Fidel Castro's revolution lives on in this Cuban mountain range

iStock/Thinkstock(HAVANA) -- In the rugged Sierra Maestra mountains near where Fidel Castro made his hideout as he led a guerrilla uprising in the late 1950s, Cubans say they are still grateful for the land reforms and modern amenities his leftist revolution brought to the area.

Fidel Castro's younger brother Raul Castro, 86, steps down as president this week. His successor is likely to be 57-year-old Miguel Diaz-Canel, the first time that Communist-run Cuba has had a leader born after the 1959 revolution.

In Santo Domingo, the hamlet closest to the "Comandancia La Plata" where the rebels had their military headquarters, locals say they owe much to the Castros' revolution, despite an ailing economy that Raul Castro's tentative market reforms have failed to fix.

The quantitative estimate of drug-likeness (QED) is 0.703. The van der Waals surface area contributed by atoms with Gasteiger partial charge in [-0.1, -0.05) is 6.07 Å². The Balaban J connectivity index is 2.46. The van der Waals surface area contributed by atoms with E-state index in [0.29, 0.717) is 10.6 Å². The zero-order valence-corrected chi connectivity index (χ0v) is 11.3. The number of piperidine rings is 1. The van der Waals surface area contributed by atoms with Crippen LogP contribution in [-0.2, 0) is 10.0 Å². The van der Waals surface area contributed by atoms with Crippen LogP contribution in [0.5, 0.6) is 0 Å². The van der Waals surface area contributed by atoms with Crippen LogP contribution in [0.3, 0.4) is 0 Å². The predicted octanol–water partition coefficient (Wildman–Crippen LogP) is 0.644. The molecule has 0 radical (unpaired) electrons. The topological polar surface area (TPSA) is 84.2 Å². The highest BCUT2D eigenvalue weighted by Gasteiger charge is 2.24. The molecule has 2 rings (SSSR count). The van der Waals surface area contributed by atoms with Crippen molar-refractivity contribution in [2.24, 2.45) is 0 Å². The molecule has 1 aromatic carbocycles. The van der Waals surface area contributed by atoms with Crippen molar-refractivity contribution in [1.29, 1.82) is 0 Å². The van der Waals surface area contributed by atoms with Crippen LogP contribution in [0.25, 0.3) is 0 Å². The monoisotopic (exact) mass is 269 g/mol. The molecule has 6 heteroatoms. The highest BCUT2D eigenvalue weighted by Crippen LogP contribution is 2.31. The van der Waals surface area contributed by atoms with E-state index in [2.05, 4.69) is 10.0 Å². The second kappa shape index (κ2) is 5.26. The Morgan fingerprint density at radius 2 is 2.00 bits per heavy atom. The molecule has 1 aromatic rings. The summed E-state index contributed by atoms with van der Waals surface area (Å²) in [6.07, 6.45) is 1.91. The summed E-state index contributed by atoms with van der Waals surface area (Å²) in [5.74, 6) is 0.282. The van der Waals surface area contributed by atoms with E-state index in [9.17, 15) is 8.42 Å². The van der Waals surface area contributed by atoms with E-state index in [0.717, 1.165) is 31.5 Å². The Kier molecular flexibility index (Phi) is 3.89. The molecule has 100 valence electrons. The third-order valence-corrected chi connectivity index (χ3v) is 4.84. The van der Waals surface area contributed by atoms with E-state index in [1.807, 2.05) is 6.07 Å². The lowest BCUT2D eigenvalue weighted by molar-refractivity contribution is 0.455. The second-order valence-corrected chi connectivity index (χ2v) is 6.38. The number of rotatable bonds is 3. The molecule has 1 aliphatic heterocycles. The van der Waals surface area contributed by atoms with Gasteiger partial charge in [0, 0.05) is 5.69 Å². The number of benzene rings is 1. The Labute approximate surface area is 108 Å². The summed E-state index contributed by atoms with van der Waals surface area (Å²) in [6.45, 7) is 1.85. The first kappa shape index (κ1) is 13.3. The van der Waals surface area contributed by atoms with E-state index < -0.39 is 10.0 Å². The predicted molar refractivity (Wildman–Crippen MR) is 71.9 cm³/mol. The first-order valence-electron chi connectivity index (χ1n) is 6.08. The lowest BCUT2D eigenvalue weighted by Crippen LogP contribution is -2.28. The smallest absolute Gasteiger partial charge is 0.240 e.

"I have a happy life: I have a place to farm; I have animals," said farmer Paulo Alvarez, 55, whose pigs, turkeys, and chickens roam freely around his wooden hut, grunting and squawking. "I thank the revolution for that. It was not like this before."

Fidel Castro, who ruled for decades before handing off to his brother and who died in retirement in 2016, nationalized many large agricultural properties after coming to power, part of a sharp leftward turn that prompted many Cubans to leave the island and that sent relations with the United States into a long freeze.

Title to the land was given free of charge to former tenant farmers, farm laborers and sharecroppers. Many farmers then joined together to work under the umbrella of state and cooperative farms.

The Cuban government also brought medical facilities, schools and paved roads to remote places like Santo Domingo, a village of several hundred inhabitants nestled in the wooded mountains by a river.

Resident Luis Enrique Perez was able to train as an English teacher, although he gave up teaching because of the low salary. Despite the revolution's achievements in social indicators like education, much of Cuba's population scrapes by on state wages, which at around $30 per month are a source of common grumbles.